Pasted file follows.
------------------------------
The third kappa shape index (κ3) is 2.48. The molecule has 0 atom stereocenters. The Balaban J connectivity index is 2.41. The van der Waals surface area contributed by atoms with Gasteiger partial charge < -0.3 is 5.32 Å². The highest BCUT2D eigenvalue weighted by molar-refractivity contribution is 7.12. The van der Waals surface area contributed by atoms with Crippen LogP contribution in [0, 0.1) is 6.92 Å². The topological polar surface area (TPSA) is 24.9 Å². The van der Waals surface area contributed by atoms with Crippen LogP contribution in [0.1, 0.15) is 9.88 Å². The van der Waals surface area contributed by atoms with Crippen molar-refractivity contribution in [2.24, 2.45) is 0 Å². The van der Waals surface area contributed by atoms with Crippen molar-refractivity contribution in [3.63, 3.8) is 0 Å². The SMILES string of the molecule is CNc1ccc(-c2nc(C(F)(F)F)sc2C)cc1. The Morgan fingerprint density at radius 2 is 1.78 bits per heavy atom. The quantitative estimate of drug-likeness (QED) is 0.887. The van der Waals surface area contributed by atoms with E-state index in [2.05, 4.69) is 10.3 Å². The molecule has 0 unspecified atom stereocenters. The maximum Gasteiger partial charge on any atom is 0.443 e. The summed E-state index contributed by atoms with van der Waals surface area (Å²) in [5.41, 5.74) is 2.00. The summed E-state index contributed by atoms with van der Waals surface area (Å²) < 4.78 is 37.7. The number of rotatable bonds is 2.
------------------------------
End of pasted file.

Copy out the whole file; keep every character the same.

The third kappa shape index (κ3) is 2.48. The molecule has 0 atom stereocenters. The Balaban J connectivity index is 2.41. The van der Waals surface area contributed by atoms with Gasteiger partial charge < -0.3 is 5.32 Å². The highest BCUT2D eigenvalue weighted by molar-refractivity contribution is 7.12. The van der Waals surface area contributed by atoms with Crippen LogP contribution in [0, 0.1) is 6.92 Å². The topological polar surface area (TPSA) is 24.9 Å². The van der Waals surface area contributed by atoms with Crippen LogP contribution in [0.1, 0.15) is 9.88 Å². The van der Waals surface area contributed by atoms with Crippen molar-refractivity contribution in [2.24, 2.45) is 0 Å². The van der Waals surface area contributed by atoms with Crippen molar-refractivity contribution in [3.63, 3.8) is 0 Å². The SMILES string of the molecule is CNc1ccc(-c2nc(C(F)(F)F)sc2C)cc1. The Morgan fingerprint density at radius 2 is 1.78 bits per heavy atom. The quantitative estimate of drug-likeness (QED) is 0.887. The van der Waals surface area contributed by atoms with E-state index in [2.05, 4.69) is 10.3 Å². The molecule has 0 unspecified atom stereocenters. The maximum Gasteiger partial charge on any atom is 0.443 e. The summed E-state index contributed by atoms with van der Waals surface area (Å²) in [5.41, 5.74) is 2.00. The summed E-state index contributed by atoms with van der Waals surface area (Å²) < 4.78 is 37.7. The number of rotatable bonds is 2.